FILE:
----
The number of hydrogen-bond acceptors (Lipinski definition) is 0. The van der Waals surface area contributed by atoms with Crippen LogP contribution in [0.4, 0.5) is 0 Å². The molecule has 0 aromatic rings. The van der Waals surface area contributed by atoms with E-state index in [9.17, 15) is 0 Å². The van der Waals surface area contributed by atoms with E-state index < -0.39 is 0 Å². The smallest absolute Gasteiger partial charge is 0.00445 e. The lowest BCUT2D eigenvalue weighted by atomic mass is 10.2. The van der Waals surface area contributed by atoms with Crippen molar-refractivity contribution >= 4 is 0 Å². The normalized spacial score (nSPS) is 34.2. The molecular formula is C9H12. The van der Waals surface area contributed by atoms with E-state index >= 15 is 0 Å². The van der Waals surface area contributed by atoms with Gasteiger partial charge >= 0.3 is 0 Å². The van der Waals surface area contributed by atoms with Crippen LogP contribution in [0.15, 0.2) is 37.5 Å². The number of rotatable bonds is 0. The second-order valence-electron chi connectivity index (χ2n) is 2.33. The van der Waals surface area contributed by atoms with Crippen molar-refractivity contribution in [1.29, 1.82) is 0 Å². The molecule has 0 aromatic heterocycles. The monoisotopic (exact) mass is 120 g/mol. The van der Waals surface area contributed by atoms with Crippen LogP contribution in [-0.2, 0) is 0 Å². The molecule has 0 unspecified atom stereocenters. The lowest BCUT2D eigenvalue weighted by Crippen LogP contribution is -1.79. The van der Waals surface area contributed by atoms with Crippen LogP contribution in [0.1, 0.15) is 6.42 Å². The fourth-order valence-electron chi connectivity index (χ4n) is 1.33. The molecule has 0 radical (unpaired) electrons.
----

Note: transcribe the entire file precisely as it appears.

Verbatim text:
The number of hydrogen-bond acceptors (Lipinski definition) is 0. The van der Waals surface area contributed by atoms with Crippen LogP contribution in [0.4, 0.5) is 0 Å². The molecule has 0 aromatic rings. The van der Waals surface area contributed by atoms with E-state index in [9.17, 15) is 0 Å². The van der Waals surface area contributed by atoms with E-state index < -0.39 is 0 Å². The smallest absolute Gasteiger partial charge is 0.00445 e. The lowest BCUT2D eigenvalue weighted by atomic mass is 10.2. The van der Waals surface area contributed by atoms with Crippen molar-refractivity contribution >= 4 is 0 Å². The normalized spacial score (nSPS) is 34.2. The molecular formula is C9H12. The van der Waals surface area contributed by atoms with E-state index >= 15 is 0 Å². The van der Waals surface area contributed by atoms with Gasteiger partial charge >= 0.3 is 0 Å². The van der Waals surface area contributed by atoms with Crippen LogP contribution in [0.15, 0.2) is 37.5 Å². The number of rotatable bonds is 0. The second-order valence-electron chi connectivity index (χ2n) is 2.33. The van der Waals surface area contributed by atoms with Crippen molar-refractivity contribution in [1.29, 1.82) is 0 Å². The molecule has 0 aromatic heterocycles. The monoisotopic (exact) mass is 120 g/mol. The van der Waals surface area contributed by atoms with Crippen LogP contribution in [-0.2, 0) is 0 Å². The molecule has 0 unspecified atom stereocenters. The lowest BCUT2D eigenvalue weighted by Crippen LogP contribution is -1.79. The van der Waals surface area contributed by atoms with Crippen LogP contribution in [0.1, 0.15) is 6.42 Å². The fourth-order valence-electron chi connectivity index (χ4n) is 1.33. The molecule has 0 radical (unpaired) electrons.